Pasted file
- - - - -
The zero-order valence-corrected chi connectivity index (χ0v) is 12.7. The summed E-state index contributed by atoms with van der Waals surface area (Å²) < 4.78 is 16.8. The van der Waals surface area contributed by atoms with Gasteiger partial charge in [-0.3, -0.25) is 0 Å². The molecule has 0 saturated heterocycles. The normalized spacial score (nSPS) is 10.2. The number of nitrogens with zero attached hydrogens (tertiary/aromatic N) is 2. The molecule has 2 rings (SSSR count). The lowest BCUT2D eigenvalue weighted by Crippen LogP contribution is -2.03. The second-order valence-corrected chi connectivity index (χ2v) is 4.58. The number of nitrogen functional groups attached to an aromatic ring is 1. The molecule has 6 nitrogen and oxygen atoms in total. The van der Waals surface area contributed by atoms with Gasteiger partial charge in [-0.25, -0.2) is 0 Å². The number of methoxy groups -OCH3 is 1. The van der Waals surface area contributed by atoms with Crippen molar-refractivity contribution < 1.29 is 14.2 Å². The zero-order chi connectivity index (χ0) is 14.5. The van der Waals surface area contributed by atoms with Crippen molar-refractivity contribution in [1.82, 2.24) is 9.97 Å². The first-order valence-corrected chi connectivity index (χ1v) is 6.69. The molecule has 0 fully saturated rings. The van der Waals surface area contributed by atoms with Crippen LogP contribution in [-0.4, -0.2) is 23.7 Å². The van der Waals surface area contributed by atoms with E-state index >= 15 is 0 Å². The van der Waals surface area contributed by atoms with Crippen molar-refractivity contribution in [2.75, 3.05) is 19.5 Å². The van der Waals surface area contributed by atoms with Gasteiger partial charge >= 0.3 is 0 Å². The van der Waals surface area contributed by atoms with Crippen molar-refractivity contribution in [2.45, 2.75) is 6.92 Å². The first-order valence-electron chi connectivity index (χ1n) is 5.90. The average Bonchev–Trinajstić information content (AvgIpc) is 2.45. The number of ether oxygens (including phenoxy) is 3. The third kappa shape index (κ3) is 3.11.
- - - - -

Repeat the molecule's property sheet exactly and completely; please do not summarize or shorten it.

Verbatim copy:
The zero-order valence-corrected chi connectivity index (χ0v) is 12.7. The summed E-state index contributed by atoms with van der Waals surface area (Å²) < 4.78 is 16.8. The van der Waals surface area contributed by atoms with Gasteiger partial charge in [-0.3, -0.25) is 0 Å². The molecule has 0 saturated heterocycles. The normalized spacial score (nSPS) is 10.2. The number of nitrogens with zero attached hydrogens (tertiary/aromatic N) is 2. The molecule has 2 rings (SSSR count). The lowest BCUT2D eigenvalue weighted by Crippen LogP contribution is -2.03. The second-order valence-corrected chi connectivity index (χ2v) is 4.58. The number of nitrogen functional groups attached to an aromatic ring is 1. The molecule has 6 nitrogen and oxygen atoms in total. The van der Waals surface area contributed by atoms with Gasteiger partial charge in [-0.25, -0.2) is 0 Å². The number of methoxy groups -OCH3 is 1. The van der Waals surface area contributed by atoms with Crippen molar-refractivity contribution < 1.29 is 14.2 Å². The zero-order chi connectivity index (χ0) is 14.5. The van der Waals surface area contributed by atoms with Crippen molar-refractivity contribution in [1.82, 2.24) is 9.97 Å². The first-order valence-corrected chi connectivity index (χ1v) is 6.69. The molecule has 0 fully saturated rings. The van der Waals surface area contributed by atoms with Crippen LogP contribution in [-0.4, -0.2) is 23.7 Å². The van der Waals surface area contributed by atoms with E-state index >= 15 is 0 Å². The van der Waals surface area contributed by atoms with Crippen molar-refractivity contribution in [2.75, 3.05) is 19.5 Å². The van der Waals surface area contributed by atoms with Gasteiger partial charge >= 0.3 is 0 Å². The van der Waals surface area contributed by atoms with Crippen molar-refractivity contribution in [2.45, 2.75) is 6.92 Å². The first-order valence-electron chi connectivity index (χ1n) is 5.90. The average Bonchev–Trinajstić information content (AvgIpc) is 2.45. The number of ether oxygens (including phenoxy) is 3. The third kappa shape index (κ3) is 3.11.